The UK's largest range of secured loans
- Loans from £1,000 to £2,500,000
- See your quote before you apply
- Quote won’t affect your credit score
Updated . What changed?
Late repayments can cause you serious money problems. See our debt help guides.
Yes, you can get a loan for £30,000 for any purpose provided you meet the lender’s eligibility criteria. £30,000 is considered a large amount for a personal loan, so you may need to provide a guarantor or security as part of your loan application, and also have good credit history.
Whether you’re consolidating debt or planning home improvements, a £30,000 lump sum could have a dramatic impact on your life. But with a loan of this size, even a small difference in interest rate can make a big impact on the overall cost – especially if you’re borrowing over a longer term. So it’s important to find a loan with the best terms for your needs.
This will depend on the interest rate you receive and the length of your loan term. The higher your rate, the more you’ll pay in interest. The longer your loan term, the more you’ll pay in interest overall, but your monthly payments will be smaller. You can find out how much you’ll pay using our calculator.
The key to finding the best deal for you is to understand and explore your options. As you can see from the table below, doing so could save you thousands of pounds in the long run.
|Interest rate of 5% fixed p.a.||Interest rate of 10% fixed p.a.||Interest rate of 15% fixed p.a.|
|Over 5 years||£566.14||£637.41||£713.70|
|Over 10 years||£318.20||£396.45||£484.00|
|Over 20 years||£197.99||£289.51||£395.04|
|5% p.a. interest||10% p.a. interest||15% p.a. interest|
Most lenders offering unsecured loans have an upper limit of £25,000, but you don’t have to look too far to find a lender willing to lend up to £30,000, or in a few rare cases, £50,000. These tend to be the big high-street banks, although some supermarket banks do stretch to £30,000.
To borrow such a large sum without putting up any security is going to require excellent credit, however. And those big banks may additionally insist that you’re already an existing customer if you want to borrow £30,000.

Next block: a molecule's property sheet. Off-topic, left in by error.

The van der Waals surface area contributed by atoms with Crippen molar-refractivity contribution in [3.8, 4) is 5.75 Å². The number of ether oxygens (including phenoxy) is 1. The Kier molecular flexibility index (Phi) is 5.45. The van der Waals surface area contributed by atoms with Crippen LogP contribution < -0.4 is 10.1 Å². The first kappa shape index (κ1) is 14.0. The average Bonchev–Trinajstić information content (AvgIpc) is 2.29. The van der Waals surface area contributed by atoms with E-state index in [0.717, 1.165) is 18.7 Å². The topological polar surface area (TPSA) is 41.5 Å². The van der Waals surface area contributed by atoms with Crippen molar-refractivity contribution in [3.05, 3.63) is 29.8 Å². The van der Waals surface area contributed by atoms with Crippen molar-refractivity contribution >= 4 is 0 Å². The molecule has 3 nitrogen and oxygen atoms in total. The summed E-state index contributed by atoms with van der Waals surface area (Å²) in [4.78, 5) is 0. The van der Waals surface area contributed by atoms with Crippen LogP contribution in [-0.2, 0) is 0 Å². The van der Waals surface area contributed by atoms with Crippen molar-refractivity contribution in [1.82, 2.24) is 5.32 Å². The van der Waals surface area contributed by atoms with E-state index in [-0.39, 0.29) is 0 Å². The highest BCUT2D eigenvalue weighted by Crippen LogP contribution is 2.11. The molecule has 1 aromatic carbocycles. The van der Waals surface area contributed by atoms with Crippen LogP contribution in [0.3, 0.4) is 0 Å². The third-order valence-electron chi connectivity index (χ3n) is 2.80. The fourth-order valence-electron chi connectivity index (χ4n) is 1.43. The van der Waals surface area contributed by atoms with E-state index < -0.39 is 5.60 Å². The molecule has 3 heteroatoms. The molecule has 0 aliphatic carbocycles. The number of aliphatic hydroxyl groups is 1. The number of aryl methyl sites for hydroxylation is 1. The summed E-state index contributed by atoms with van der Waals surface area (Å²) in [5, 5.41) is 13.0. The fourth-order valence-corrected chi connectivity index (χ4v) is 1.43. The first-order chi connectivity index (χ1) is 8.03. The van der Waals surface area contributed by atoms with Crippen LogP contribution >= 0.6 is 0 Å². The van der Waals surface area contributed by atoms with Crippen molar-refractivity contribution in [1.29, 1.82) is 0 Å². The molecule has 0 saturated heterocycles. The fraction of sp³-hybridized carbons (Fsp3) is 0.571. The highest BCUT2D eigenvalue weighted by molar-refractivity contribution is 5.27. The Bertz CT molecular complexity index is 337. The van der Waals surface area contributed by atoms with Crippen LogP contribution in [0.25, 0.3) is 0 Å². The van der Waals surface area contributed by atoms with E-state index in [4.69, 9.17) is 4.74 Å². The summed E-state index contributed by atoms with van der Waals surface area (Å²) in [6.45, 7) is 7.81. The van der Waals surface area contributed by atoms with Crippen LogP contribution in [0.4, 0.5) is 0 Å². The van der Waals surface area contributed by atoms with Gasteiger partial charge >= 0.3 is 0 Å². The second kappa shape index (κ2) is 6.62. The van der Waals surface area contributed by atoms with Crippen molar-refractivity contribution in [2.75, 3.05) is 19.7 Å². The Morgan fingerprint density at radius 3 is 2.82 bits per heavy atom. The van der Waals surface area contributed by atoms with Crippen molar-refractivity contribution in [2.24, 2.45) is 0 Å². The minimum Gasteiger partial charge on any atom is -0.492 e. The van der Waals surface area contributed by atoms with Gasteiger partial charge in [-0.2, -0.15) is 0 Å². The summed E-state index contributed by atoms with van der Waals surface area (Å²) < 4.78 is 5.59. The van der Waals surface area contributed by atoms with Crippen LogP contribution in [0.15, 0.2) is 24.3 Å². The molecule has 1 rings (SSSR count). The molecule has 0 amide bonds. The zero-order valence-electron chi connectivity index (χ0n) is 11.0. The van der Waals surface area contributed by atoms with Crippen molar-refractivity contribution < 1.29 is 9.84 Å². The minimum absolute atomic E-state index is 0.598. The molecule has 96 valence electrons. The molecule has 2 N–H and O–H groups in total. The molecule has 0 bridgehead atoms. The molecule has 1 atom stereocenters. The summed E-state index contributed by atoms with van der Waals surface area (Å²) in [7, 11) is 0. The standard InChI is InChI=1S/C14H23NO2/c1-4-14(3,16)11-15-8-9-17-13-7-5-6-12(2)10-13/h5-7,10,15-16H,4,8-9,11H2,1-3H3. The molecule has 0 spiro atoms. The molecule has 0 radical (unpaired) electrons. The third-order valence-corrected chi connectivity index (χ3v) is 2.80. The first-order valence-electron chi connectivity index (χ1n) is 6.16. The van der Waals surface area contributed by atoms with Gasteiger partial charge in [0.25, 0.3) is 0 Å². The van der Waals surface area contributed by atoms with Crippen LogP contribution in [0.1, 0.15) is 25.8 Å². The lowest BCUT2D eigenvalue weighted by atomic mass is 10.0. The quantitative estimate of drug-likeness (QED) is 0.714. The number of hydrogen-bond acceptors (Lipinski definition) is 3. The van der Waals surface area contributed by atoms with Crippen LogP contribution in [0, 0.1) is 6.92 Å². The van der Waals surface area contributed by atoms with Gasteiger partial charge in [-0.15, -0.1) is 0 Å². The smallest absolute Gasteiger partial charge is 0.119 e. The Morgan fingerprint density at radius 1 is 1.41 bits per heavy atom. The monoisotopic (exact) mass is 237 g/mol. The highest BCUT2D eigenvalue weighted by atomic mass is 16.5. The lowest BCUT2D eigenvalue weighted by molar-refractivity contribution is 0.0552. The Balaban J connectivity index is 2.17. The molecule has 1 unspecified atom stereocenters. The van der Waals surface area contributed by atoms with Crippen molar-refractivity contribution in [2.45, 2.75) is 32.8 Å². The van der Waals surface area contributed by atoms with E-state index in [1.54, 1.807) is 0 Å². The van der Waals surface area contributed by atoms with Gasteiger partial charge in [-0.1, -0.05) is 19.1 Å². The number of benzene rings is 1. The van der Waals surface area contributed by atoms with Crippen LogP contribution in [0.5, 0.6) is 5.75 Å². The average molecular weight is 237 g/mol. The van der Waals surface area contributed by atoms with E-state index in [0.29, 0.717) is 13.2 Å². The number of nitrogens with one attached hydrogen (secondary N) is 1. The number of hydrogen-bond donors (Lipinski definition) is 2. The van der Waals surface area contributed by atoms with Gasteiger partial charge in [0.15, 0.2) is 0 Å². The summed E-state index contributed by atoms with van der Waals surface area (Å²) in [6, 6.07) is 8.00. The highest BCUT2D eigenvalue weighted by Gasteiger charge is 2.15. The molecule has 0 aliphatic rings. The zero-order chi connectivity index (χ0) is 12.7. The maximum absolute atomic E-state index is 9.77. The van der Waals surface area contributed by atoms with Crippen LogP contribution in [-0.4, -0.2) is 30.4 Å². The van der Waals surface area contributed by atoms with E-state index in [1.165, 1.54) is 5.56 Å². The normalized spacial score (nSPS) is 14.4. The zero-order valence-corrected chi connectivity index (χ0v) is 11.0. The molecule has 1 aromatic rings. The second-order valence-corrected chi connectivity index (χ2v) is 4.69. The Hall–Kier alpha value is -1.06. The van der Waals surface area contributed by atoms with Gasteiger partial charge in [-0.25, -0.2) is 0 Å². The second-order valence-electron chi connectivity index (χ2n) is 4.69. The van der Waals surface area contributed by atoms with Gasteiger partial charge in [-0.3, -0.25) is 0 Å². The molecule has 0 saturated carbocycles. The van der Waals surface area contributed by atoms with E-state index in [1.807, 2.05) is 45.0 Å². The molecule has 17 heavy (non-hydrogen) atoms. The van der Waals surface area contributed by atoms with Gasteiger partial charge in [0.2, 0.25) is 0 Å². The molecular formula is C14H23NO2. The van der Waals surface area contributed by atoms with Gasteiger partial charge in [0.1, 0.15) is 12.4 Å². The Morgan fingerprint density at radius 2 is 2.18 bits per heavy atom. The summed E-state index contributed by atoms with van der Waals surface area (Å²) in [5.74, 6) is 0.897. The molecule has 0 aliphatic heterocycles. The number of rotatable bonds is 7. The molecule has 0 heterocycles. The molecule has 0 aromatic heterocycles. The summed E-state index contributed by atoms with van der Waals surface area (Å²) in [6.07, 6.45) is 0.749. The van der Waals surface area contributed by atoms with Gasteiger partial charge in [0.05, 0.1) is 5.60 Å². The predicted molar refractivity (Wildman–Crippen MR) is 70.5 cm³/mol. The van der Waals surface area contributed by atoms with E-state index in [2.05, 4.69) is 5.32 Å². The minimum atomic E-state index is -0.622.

If that doesn’t sound like you, then you may wish to consider a secured loan. A secured loan requires you to put up a possession – normally a property – as collateral for the loan. If you already have a mortgage, you’d effectively be applying for a second charge mortgage. This is where a lender is next in line (after your mortgage provider) to recoup any losses they might incur if you failed to repay your loan, from the value in your property.
If you don’t already have an idea of your credit score, services from the likes of Experian, Equifax and TransUnion (formerly Callcredit) will give you an idea of your credit score at no cost to you. These services will give you a sense of whether you’re likely to be accepted for a £30,000 loan. If your credit score is poor, you could focus on building it up a bit before applying for a loan (interest rates are almost always tailored to the individual). After all, multiple application for credit could harm your score further.
It’s certainly an option. Remortgaging is a popular way to get hold of a big lump sum, and in today’s climate of competitive introductory mortgage rates followed by less-competitive ongoing rates, remortgaging every few years is a smart thing to do anyway.